You played Mrs Sedley in the landmark production of Peter Grimes on the beach at Aldeburgh this summer…
I think it was my first experience of performing an opera outdoors…and let’s just say I was quite glad it wasn’t my first Peter Grimes! All sorts of things went through my mind before we started but the technical side of it was handled so well and the director Tim Albery carried his own vision right through all the technical challenges and the weather and brought it out the other side – that was an amazing achievement I think.
What about the sound of the sea?
It was hugely effective. You’d hear the ‘whooosh’ of the waves, and you’d hear Grimes’s footsteps on the shingle. I was quite surprised how little we heard the seagulls, I think they cleared off…maybe they felt a bit intimidated. But to have the sea behind us was phenomenal – and the actual sea that Britten lived next to and wrote Grimes’s Four Sea Interludes.
From Britten’s back yard to La Scala in Milan…how was it singing Mrs Sedley there and what did the Italians make of Peter Grimes?
The reaction was mixed. Inevitably you had certain more conservative elements of the audience who disappeared at the interval, but there was a core group – possibly younger – who seemed to be immensely enthusiastic. Richard’s [Jones] take on it was to bring it much more up to date, so the production was set in the 1980s in a northern English seaside town. He dealt with the issue of the workhouse boys by making them boys from a Borstal.
A director who thinks of everything…
Absolutely. I love working with him because it’s all worked-out yet it’s never stultifying. I like the way he says ‘don’t tell me the story because at this stage in the opera we don’t know what’s going to happen.’ He makes you go in and recreate something that’s just as much of a journey for you the performer as it is for the audience.
You’ll be in Glyndebourne On Tour’s production of The Rape of Lucretia this autumn. Written straight after Grimes but far less well known – what’s the feel of the opera?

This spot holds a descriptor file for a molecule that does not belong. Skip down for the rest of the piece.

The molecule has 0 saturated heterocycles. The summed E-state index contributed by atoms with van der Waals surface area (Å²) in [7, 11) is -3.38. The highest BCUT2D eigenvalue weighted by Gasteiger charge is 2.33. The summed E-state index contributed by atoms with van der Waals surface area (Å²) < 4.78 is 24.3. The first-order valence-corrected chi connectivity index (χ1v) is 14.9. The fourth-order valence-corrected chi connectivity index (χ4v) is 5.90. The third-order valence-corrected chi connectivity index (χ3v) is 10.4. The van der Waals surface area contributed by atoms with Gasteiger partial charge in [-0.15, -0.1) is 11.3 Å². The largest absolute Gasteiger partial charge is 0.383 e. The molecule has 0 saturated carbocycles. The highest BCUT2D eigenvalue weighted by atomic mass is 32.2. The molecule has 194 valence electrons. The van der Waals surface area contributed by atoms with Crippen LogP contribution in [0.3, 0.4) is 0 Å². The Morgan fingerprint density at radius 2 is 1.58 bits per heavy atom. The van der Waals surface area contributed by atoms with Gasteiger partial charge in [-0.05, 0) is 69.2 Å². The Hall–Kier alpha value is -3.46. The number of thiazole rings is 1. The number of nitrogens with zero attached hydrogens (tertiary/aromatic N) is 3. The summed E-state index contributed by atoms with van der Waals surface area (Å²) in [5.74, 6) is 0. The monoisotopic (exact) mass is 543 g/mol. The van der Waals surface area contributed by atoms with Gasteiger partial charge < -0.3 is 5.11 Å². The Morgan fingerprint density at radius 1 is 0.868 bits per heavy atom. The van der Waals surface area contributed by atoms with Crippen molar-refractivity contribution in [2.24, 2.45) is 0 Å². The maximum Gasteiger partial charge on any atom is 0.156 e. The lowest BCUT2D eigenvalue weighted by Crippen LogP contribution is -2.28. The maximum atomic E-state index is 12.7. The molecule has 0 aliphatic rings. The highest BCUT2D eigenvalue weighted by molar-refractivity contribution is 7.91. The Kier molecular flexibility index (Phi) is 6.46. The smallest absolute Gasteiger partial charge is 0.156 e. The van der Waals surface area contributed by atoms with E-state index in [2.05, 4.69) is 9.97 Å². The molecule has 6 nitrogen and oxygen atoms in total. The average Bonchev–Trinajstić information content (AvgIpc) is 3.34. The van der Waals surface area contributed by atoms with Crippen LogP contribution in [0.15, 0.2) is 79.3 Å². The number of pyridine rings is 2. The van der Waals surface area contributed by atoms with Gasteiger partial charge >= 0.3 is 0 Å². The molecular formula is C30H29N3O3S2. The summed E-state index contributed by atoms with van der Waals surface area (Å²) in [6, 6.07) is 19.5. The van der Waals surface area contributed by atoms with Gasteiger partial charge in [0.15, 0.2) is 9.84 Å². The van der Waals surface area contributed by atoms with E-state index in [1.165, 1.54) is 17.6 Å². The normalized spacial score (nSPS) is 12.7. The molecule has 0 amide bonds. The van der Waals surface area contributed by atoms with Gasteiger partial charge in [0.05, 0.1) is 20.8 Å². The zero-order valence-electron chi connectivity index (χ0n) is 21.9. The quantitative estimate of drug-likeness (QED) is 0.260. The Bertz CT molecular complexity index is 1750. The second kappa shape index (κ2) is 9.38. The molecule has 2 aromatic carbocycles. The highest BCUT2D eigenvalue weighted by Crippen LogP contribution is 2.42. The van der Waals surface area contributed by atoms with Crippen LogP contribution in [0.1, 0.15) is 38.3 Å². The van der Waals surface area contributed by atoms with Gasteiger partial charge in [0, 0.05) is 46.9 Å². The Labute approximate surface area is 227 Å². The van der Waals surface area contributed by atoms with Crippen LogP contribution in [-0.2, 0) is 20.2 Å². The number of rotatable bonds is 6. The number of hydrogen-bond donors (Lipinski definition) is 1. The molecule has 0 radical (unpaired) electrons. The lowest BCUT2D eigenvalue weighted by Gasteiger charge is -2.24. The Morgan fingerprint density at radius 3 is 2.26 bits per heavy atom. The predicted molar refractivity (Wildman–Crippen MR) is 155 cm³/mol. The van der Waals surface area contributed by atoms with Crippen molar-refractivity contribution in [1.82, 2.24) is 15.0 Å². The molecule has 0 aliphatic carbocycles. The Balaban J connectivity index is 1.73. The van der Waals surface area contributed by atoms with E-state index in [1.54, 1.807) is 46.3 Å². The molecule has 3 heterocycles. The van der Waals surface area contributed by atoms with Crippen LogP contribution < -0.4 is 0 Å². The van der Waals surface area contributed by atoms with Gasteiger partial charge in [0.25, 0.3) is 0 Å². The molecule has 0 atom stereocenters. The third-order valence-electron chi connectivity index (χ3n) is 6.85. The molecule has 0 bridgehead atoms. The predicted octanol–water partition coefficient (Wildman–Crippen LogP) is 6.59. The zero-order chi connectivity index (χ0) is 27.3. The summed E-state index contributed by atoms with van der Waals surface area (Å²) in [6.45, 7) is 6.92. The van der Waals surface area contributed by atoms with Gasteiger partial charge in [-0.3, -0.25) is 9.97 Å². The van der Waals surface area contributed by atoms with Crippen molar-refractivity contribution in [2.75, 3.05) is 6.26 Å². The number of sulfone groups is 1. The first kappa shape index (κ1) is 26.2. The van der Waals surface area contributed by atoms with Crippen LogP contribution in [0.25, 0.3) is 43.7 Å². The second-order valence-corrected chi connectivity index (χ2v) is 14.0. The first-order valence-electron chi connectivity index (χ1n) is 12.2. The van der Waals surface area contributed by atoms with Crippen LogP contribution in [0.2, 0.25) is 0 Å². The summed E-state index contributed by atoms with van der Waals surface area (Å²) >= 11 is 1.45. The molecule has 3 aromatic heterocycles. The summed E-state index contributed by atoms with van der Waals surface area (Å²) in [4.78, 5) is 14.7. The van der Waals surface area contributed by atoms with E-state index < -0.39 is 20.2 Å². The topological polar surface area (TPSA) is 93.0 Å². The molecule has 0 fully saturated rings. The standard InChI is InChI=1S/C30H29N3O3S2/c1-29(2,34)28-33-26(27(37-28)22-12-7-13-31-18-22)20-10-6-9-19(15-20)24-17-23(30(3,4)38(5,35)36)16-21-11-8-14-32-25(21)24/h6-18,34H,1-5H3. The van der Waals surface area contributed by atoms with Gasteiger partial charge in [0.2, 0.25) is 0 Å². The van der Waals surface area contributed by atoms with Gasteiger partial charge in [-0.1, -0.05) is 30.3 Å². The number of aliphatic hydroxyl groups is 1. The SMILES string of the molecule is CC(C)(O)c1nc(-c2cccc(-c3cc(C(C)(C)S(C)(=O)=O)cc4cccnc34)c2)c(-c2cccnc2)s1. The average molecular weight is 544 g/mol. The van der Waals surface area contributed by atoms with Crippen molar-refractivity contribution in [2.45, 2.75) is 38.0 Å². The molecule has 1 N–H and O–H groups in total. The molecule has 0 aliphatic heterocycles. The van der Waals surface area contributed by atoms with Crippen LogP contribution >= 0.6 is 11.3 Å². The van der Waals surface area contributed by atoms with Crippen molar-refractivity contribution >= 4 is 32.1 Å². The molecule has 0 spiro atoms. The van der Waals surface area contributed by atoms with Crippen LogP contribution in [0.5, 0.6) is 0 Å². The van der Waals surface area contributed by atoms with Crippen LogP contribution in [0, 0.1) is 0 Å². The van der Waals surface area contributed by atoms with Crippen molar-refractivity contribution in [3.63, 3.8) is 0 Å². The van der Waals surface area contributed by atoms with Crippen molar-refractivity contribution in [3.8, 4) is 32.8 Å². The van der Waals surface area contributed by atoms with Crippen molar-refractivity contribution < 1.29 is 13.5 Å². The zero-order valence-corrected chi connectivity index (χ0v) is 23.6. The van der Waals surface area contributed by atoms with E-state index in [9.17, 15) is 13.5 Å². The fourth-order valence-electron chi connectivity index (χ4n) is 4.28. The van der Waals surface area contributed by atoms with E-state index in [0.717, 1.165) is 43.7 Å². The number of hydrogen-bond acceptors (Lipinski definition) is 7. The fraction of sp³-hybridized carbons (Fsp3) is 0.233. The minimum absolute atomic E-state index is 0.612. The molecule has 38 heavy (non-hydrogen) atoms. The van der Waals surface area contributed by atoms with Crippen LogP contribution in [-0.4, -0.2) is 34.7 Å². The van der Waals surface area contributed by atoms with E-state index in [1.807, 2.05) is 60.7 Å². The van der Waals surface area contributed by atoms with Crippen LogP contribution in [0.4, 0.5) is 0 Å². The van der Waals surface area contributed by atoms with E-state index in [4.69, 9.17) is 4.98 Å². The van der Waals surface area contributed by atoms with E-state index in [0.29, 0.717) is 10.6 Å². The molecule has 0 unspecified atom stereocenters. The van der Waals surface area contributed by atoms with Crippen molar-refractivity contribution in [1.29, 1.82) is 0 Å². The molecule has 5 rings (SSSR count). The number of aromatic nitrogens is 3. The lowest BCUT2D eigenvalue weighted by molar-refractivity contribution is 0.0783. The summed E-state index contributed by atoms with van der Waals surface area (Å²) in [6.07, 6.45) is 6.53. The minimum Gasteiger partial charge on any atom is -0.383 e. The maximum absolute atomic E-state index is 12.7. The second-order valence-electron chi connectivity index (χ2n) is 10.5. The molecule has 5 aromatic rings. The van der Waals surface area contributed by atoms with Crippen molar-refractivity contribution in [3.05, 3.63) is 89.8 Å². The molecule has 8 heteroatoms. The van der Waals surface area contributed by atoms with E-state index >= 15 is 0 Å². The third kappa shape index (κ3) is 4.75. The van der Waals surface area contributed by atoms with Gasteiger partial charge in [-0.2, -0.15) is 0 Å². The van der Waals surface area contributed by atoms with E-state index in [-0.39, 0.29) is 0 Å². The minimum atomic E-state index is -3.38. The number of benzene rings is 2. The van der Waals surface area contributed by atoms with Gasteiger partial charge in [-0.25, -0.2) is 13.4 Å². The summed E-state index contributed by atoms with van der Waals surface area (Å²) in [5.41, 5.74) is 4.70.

I suppose it has this formality because it’s very much looking back two and a half thousand years. There’s a feeling of classicism and of reproducing, in some way, the Greek Tragedy with the male and female chorus. It’s quite ordered, you’ve got lots of balance. It’s generally just far more contained than a piece like Grimes or Albert Herring.
Is it a different experience touring with a show like that to appearing in a string of performances in one house?
Yes because you’ve got the different physical qualities of the theatres; you’ve got to think about if there’s wing space and about what’s going to be compromised and what isn’t. The set is relatively simple – yet also quite brilliant I think – but of course the proportions will change depending on where we are. It’s a long time since I’ve done the Glyndebourne Tour – probably since I was in the chorus actually and that’s a long time ago! – but you get to go to some lovely cities. Canterbury is beautiful and Plymouth is quite near home for me too.
Even more Britten coming up, as you’re singing Albert’s mum in Albert Herring at the Barbican in November. Has your opinion of the composer changed in this immersive centenary year?
It’s been very interesting to hear lots of different opinions over the years. People often say Britten can be awkward because it’s generally sung in English and that he didn’t always set texts very well. Working with Fiona [Shaw] on Lucretia has made me realise how beautiful the text is; I’ve come to think Britten’s choice of text is actually rather amazing and that he set those texts rather well. Overall the celebrations of 2013 have just reinforced the opinion I had already which is that Britten is a very great composer. I’ve done five or six productions of Grimes in the last few years and I find that it never palls. It’s incredible. I never find the music boring and I think it always stays with you.
In April 2014, Catherine makes her debut at The Metropolitan Opera in New York singing Adelaide in Strauss’s Arabella. Later seasons include her debut at the Glyndebourne Festival and a return to the Royal Opera House, Covent Garden.